revolutionary tools.  groundbreaking articles.  proven results.

The Dissenting Costanzan #9: Fantasy Football Analytics & Age
image credit to Matt Velazquez
image credit to Matt Velazquez

Seinfeld, Season 6, Episode 10, “The Race”

Duncan: There’s just no way you could’ve beaten me by that much! I’d already beaten you in junior high school three times!
Jerry: I didn’t hit puberty till the ninth grade!—that’s what gave me my speed. 

The Dissenting Costanzan is a semi-regular series in which I as RotoViz’s (un)official ombudsman examine or call into question some of the fantasy football analytics, arguments, assumptions, evidence, logic, methodologies, and pop culture references made recently on our site. In general, we at RotoViz desire for our posts to be as Costanza-proof as possible—for them to be able to withstand the bald pessimistic, caustic, and probingly meta-concerned deconstructionist post-postmodern inspection of the most Costanza-like reader imaginable. Why “The Dissenting Costanzan”?—why not???

By the way, during the regular season, I put out only one Constanzan because most of the content on the site at the time wasn’t really based on explicit argument, and what’s really the point in writing a piece on why I disagree with a player’s projection in any one week? But now that pre-draft hype is picking up and the RotoViz analytical machine is cranking into high gear, I’ll try to be more diligent in putting out the pieces that almost no one wants to read. Every group needs a George.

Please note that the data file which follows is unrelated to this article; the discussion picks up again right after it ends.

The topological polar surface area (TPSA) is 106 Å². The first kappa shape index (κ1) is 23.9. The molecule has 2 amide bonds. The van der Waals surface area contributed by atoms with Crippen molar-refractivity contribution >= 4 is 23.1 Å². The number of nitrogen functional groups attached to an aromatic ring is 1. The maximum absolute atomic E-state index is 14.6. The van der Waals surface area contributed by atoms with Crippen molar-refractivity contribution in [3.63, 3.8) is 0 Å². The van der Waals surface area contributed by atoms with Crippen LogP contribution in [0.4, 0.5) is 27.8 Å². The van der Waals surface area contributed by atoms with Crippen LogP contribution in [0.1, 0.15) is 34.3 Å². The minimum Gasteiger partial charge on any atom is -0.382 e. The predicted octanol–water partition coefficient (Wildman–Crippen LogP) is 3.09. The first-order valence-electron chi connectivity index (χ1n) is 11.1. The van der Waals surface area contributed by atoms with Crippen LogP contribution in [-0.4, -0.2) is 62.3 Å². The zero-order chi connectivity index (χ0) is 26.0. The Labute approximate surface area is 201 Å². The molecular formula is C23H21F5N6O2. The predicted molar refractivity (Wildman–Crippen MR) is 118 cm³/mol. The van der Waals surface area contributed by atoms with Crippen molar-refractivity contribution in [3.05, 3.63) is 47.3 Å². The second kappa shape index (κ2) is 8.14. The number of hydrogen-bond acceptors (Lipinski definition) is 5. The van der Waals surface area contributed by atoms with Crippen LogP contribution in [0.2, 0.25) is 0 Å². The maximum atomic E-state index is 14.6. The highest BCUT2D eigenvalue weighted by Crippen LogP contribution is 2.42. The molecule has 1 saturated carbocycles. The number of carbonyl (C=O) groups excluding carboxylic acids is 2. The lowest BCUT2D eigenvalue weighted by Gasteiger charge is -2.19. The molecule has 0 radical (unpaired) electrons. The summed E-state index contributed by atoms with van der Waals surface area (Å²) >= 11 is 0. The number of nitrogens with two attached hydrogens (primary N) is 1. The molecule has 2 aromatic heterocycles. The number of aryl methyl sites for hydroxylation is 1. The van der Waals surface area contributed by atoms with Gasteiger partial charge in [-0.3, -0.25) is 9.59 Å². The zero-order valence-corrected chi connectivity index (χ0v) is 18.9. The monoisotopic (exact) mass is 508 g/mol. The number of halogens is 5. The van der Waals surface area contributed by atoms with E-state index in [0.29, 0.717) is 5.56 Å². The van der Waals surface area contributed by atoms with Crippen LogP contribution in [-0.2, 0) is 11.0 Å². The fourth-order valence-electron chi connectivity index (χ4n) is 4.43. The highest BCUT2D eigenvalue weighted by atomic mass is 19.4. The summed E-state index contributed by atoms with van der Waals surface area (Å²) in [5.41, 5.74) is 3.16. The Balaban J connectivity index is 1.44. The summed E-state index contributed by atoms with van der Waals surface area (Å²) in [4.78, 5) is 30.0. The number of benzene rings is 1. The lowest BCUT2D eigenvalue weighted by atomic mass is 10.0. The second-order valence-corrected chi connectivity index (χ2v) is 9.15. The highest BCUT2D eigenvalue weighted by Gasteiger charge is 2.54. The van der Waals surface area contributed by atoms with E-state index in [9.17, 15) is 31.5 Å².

Age vs. Experience: What are We Adjusting For?

My RotoViz Radio cohost Jon Moore has been one of the leaders of the age-adjusted metrical movement for a while, and I recommend that you listen to Jon talk with RotoWorld’s Josh Norris about his ideas.

One of the criticisms that sometimes is directed toward the metrics crowd is that we create an increasing number of metrics that at best are un-intuitive and at worst un-illuminating. I don’t think that either of those is true of Jon’s work. In fact, I find his work intuitive and illuminating—which means that it sparks my own thoughts . . . and then I write this column: Victim blaming at its finest.

What I want to do here is examine what is implied when one brings the concept of age into an analysis of production. Jon explains clearly what his thoughts are, but I would like to work through some of this and hopefully raise some questions that are intuitive and illuminating on their own.